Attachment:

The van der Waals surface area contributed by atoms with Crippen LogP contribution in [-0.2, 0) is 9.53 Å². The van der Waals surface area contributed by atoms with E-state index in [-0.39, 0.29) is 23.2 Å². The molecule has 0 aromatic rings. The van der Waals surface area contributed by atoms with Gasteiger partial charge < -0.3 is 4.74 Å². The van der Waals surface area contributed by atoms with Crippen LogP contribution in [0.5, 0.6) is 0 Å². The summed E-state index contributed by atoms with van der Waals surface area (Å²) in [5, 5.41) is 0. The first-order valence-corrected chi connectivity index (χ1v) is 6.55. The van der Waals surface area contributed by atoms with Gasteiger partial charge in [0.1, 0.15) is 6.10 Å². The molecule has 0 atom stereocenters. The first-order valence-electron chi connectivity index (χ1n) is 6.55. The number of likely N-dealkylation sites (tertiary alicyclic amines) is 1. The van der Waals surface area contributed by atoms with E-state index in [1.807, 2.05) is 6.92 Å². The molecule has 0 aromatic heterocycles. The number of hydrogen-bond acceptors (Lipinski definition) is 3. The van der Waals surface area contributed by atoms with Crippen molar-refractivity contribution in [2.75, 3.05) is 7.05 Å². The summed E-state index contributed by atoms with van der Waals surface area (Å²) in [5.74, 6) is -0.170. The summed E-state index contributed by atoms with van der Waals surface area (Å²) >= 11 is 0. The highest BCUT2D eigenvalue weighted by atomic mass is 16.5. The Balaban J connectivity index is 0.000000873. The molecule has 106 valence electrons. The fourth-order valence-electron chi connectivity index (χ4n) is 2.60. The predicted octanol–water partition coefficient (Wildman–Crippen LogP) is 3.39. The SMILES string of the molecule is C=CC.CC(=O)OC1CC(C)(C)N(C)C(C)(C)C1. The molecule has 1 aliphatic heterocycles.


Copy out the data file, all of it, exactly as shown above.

The van der Waals surface area contributed by atoms with Crippen LogP contribution in [-0.2, 0) is 9.53 Å². The van der Waals surface area contributed by atoms with E-state index in [-0.39, 0.29) is 23.2 Å². The molecule has 0 aromatic rings. The van der Waals surface area contributed by atoms with Gasteiger partial charge < -0.3 is 4.74 Å². The van der Waals surface area contributed by atoms with Crippen LogP contribution in [0.5, 0.6) is 0 Å². The summed E-state index contributed by atoms with van der Waals surface area (Å²) in [5, 5.41) is 0. The first-order valence-corrected chi connectivity index (χ1v) is 6.55. The van der Waals surface area contributed by atoms with Gasteiger partial charge in [0.1, 0.15) is 6.10 Å². The molecule has 0 atom stereocenters. The first-order valence-electron chi connectivity index (χ1n) is 6.55. The number of likely N-dealkylation sites (tertiary alicyclic amines) is 1. The van der Waals surface area contributed by atoms with E-state index in [1.807, 2.05) is 6.92 Å². The molecule has 0 aromatic heterocycles. The number of hydrogen-bond acceptors (Lipinski definition) is 3. The van der Waals surface area contributed by atoms with Crippen molar-refractivity contribution in [2.75, 3.05) is 7.05 Å². The summed E-state index contributed by atoms with van der Waals surface area (Å²) in [5.74, 6) is -0.170. The summed E-state index contributed by atoms with van der Waals surface area (Å²) >= 11 is 0. The highest BCUT2D eigenvalue weighted by atomic mass is 16.5. The Balaban J connectivity index is 0.000000873. The molecule has 106 valence electrons. The fourth-order valence-electron chi connectivity index (χ4n) is 2.60. The predicted octanol–water partition coefficient (Wildman–Crippen LogP) is 3.39. The SMILES string of the molecule is C=CC.CC(=O)OC1CC(C)(C)N(C)C(C)(C)C1. The molecule has 1 aliphatic heterocycles.